“I thought, ‘Does that plate say what I think it says?’” Luchetti said. She snapped a photo of the plate and forwarded it to her husband, David Cleveland, who filed a complaint with the DMV and posted the image to Instagram.
Officials asked them if they would be willing to testify to their objections. Like Latourneau, Luchetti and Cleveland agreed.
"A state agency represents everyone in the state," Cleveland said. "That's the reason we filed a complaint. It's all well and good to put up a bumper sticker, but when it's a state entity, it represents everyone, all the taxpayers. That's why they have guidelines ... when people personalize their license plates."
The couple said they received no further word about their complaint. “We wrongly assumed they recalled the offensive license plate," Luchetti said, “but it looks like they did not.”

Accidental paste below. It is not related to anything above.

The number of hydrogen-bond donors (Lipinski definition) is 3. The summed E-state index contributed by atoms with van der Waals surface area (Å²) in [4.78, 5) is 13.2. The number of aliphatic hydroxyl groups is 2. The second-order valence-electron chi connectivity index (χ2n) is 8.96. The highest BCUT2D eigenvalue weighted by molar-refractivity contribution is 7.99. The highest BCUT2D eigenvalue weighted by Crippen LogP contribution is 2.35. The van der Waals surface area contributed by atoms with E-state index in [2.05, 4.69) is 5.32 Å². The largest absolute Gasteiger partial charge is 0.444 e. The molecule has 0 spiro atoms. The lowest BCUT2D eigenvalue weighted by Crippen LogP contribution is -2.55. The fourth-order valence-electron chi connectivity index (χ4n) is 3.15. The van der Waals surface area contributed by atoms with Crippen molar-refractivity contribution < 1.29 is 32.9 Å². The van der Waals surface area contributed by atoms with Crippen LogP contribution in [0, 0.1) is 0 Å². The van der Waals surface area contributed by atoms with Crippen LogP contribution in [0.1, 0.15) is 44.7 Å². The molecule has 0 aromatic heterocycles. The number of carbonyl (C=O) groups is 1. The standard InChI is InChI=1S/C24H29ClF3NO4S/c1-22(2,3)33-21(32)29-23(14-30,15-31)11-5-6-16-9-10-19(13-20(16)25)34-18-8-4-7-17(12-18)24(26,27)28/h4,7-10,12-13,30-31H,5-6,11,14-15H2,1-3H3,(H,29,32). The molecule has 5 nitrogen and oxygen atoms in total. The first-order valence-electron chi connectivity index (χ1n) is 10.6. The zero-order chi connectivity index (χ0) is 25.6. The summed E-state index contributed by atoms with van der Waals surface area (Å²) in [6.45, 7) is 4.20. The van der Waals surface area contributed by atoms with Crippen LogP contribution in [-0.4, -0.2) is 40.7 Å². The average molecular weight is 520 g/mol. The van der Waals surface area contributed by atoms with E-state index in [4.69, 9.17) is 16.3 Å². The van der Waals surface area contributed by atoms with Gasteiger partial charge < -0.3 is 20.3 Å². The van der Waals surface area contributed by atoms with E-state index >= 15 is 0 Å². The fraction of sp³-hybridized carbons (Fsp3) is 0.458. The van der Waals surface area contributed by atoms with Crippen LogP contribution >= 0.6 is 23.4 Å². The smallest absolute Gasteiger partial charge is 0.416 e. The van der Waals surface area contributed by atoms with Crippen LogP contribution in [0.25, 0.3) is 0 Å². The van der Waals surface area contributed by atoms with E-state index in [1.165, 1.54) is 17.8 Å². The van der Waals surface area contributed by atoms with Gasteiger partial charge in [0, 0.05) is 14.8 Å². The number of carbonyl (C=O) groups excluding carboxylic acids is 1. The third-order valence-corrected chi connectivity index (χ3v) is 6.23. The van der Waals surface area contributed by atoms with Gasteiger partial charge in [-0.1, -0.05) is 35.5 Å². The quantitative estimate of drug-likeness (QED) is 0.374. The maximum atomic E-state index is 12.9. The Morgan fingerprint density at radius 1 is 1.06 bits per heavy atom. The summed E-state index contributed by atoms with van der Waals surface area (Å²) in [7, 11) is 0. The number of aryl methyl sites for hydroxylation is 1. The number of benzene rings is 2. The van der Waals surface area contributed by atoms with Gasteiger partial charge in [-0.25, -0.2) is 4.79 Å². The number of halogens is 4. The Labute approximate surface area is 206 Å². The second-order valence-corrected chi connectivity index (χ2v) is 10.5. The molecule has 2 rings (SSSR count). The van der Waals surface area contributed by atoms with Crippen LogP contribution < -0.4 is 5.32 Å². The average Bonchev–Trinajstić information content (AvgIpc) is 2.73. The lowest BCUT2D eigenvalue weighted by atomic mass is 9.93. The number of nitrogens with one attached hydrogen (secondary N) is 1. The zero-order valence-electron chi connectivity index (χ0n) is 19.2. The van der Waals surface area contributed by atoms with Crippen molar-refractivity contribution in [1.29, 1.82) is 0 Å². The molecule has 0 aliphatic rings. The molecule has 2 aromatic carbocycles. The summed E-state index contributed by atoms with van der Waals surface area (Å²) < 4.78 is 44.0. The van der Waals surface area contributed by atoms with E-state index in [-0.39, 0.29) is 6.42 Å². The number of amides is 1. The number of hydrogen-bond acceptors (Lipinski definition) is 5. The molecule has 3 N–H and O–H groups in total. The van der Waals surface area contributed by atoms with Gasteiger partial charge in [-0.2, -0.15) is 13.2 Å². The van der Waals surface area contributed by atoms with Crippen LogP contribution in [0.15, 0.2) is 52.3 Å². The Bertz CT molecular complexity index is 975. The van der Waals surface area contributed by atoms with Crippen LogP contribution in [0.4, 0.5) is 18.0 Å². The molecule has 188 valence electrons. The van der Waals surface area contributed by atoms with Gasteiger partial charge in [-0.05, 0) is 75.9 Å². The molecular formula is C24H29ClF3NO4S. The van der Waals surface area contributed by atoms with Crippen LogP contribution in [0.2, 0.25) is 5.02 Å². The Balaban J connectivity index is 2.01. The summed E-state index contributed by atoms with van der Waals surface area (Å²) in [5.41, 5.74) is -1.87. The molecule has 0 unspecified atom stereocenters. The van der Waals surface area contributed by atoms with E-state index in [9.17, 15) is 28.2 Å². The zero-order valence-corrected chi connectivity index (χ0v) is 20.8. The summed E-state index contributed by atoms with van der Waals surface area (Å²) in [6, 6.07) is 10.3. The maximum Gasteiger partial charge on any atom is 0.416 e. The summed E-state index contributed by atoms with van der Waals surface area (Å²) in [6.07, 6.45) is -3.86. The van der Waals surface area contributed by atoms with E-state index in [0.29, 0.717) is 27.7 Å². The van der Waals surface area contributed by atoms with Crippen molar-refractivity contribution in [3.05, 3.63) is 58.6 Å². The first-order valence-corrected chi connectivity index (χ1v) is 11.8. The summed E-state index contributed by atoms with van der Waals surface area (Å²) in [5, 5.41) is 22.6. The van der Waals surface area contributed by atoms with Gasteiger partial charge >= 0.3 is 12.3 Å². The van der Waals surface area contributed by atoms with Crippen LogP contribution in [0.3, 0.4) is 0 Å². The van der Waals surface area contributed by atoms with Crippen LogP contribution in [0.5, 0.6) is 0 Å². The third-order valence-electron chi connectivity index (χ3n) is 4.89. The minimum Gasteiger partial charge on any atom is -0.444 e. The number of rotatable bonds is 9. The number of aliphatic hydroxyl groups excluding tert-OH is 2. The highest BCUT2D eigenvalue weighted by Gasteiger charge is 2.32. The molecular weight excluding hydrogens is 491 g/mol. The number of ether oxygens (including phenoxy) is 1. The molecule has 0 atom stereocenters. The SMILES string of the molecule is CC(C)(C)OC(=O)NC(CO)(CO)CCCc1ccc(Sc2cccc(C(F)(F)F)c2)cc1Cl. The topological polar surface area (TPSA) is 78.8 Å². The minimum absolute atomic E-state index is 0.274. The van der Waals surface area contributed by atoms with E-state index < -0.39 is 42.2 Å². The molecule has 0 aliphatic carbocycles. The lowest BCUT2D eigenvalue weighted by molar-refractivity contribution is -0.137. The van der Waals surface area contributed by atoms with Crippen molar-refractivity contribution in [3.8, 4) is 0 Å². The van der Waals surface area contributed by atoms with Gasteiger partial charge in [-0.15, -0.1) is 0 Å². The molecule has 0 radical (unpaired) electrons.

When images of the plate surfaced again last week on social media, DMV officials confirmed the vanity plate was requested in 2015, but said they “don’t know why it was approved.” The commission is reviewing whether the license plate complies with state rules for vanity plates.
Tammy Kikuchi, spokeswoman for the Utah Tax Commission, had said officials were “surprised” to learn of the license plate, which prompted Beckwith, Letourneau, and Luchetti and Cleveland to relay their complaints to The Tribune.
Kikuchi said the DMV’s present staff did not know of previous complaints until Monday morning. “Yes, we did receive complaints before," Kikuchi said, “but none of those people who are in charge now were in charge then, so we were unaware.”
But Letourneau’s emails show she corresponded with the DMV’s miscellaneous services manager — a position filled by the same person today, Kikuchi confirmed.